Thursday, June 12, 2014


Recently finished the color on this kirin (actually the first kirin I've ever been asked to do)...
Normally, I outline the whole arm first, then shade all the background, then the flowers, then the main image.  I think in my excitement to finally do a kirin, I really wanted to focus on the animal and let it be the complete center of attention, so I just concentrated on its design and layout with no serious thought put into the background at this point.  It was nice to change up the approach and try something new.
 There's definitely a trap that I fall into of over thinking some projects, to the point of getting  a little overwhelmed and stressed.  Not in a negative way, but there's a lot of thought that goes into laying out these larger pieces and you can get really wrapped up in all the different possibilities.  Just focusing on the kirin, with no thoughts of the future, was pretty freeing mentally.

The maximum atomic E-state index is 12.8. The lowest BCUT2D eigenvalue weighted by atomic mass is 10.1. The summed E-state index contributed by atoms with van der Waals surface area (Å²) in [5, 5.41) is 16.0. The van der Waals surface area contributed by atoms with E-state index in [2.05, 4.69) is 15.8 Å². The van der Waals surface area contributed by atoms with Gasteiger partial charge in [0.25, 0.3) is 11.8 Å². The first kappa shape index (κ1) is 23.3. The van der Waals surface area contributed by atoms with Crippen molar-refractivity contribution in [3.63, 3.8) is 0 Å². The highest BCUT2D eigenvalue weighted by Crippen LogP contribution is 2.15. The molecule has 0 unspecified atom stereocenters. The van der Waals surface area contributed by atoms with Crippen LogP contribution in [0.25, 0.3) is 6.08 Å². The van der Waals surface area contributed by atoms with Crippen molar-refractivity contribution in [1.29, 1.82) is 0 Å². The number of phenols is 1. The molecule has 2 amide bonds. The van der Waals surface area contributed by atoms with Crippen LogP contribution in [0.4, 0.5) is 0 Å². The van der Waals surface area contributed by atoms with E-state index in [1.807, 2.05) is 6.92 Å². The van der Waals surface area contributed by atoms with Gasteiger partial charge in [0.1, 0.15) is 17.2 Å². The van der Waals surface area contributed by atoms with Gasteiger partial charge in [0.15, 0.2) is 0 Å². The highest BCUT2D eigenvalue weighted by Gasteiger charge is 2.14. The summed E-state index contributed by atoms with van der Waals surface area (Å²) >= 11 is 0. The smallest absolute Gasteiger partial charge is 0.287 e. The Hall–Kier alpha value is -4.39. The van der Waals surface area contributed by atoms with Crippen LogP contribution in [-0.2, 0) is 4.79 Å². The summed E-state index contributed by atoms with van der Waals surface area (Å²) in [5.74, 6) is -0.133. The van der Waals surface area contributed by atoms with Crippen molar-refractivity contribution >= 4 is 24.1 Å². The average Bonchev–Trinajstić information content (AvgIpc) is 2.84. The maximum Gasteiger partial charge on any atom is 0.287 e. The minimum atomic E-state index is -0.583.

Trying to take it one step at a time and trusting that you know what to do, and that the next phase will work out and fall into place.
He's interested in finishing his body in a fairly traditional Japanese style, so holding off on the background right now might even be advantageous in the long run.  Drawing larger sections of background at once would be a little different for me (like do the foreground on the back, sides and chest, then all the background as one).  Seems like it could be a good opportunity to follow the stylistic path I've been going for, but trying to see it from different angles and execute it with slight variations.  It might seem trivial, but sometimes when you've been doing things the same way for a long time, those little tweaks can really open up some new doors mentally.
His enthusiasm and respect for Japanese tattooing helps rekindle my own love of this stuff and want to keep experimenting and evolving...

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